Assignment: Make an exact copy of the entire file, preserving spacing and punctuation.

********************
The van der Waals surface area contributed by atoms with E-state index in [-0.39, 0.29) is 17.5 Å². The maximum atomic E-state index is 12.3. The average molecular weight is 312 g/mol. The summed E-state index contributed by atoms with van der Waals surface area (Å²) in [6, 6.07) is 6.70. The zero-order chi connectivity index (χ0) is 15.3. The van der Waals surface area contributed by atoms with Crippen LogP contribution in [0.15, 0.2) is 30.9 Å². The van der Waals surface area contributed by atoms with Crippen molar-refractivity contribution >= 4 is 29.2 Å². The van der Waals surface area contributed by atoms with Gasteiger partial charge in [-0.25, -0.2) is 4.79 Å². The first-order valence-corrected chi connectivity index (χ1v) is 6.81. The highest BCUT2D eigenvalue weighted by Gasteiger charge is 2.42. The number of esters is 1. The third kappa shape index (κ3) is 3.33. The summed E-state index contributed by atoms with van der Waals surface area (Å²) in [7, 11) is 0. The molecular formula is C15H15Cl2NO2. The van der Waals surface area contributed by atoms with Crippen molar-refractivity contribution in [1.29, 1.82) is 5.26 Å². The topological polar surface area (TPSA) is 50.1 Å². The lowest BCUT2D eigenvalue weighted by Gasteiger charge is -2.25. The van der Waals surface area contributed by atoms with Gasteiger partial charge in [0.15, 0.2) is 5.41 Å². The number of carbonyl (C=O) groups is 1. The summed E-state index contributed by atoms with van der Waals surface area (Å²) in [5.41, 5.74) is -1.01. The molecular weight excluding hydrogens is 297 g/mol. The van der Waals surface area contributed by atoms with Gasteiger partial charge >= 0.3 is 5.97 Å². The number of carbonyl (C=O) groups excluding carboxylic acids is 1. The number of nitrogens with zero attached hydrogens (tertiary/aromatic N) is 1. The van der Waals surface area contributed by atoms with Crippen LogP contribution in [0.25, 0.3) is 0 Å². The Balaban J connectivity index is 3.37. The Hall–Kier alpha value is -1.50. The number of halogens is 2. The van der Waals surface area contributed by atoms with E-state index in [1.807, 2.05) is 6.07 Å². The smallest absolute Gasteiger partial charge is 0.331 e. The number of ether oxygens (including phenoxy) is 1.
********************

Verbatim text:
The van der Waals surface area contributed by atoms with E-state index in [-0.39, 0.29) is 17.5 Å². The maximum atomic E-state index is 12.3. The average molecular weight is 312 g/mol. The summed E-state index contributed by atoms with van der Waals surface area (Å²) in [6, 6.07) is 6.70. The zero-order chi connectivity index (χ0) is 15.3. The van der Waals surface area contributed by atoms with Crippen LogP contribution in [0.15, 0.2) is 30.9 Å². The van der Waals surface area contributed by atoms with Crippen molar-refractivity contribution >= 4 is 29.2 Å². The van der Waals surface area contributed by atoms with Gasteiger partial charge in [-0.25, -0.2) is 4.79 Å². The first-order valence-corrected chi connectivity index (χ1v) is 6.81. The highest BCUT2D eigenvalue weighted by Gasteiger charge is 2.42. The number of esters is 1. The third kappa shape index (κ3) is 3.33. The summed E-state index contributed by atoms with van der Waals surface area (Å²) in [7, 11) is 0. The molecular formula is C15H15Cl2NO2. The van der Waals surface area contributed by atoms with Crippen molar-refractivity contribution in [1.29, 1.82) is 5.26 Å². The topological polar surface area (TPSA) is 50.1 Å². The lowest BCUT2D eigenvalue weighted by Gasteiger charge is -2.25. The van der Waals surface area contributed by atoms with Gasteiger partial charge in [0.15, 0.2) is 5.41 Å². The number of carbonyl (C=O) groups is 1. The summed E-state index contributed by atoms with van der Waals surface area (Å²) in [5.41, 5.74) is -1.01. The molecular weight excluding hydrogens is 297 g/mol. The van der Waals surface area contributed by atoms with Gasteiger partial charge >= 0.3 is 5.97 Å². The number of carbonyl (C=O) groups excluding carboxylic acids is 1. The number of nitrogens with zero attached hydrogens (tertiary/aromatic N) is 1. The van der Waals surface area contributed by atoms with Crippen LogP contribution in [0.25, 0.3) is 0 Å². The Balaban J connectivity index is 3.37. The Hall–Kier alpha value is -1.50. The number of halogens is 2. The van der Waals surface area contributed by atoms with E-state index in [1.807, 2.05) is 6.07 Å². The smallest absolute Gasteiger partial charge is 0.331 e. The number of ether oxygens (including phenoxy) is 1.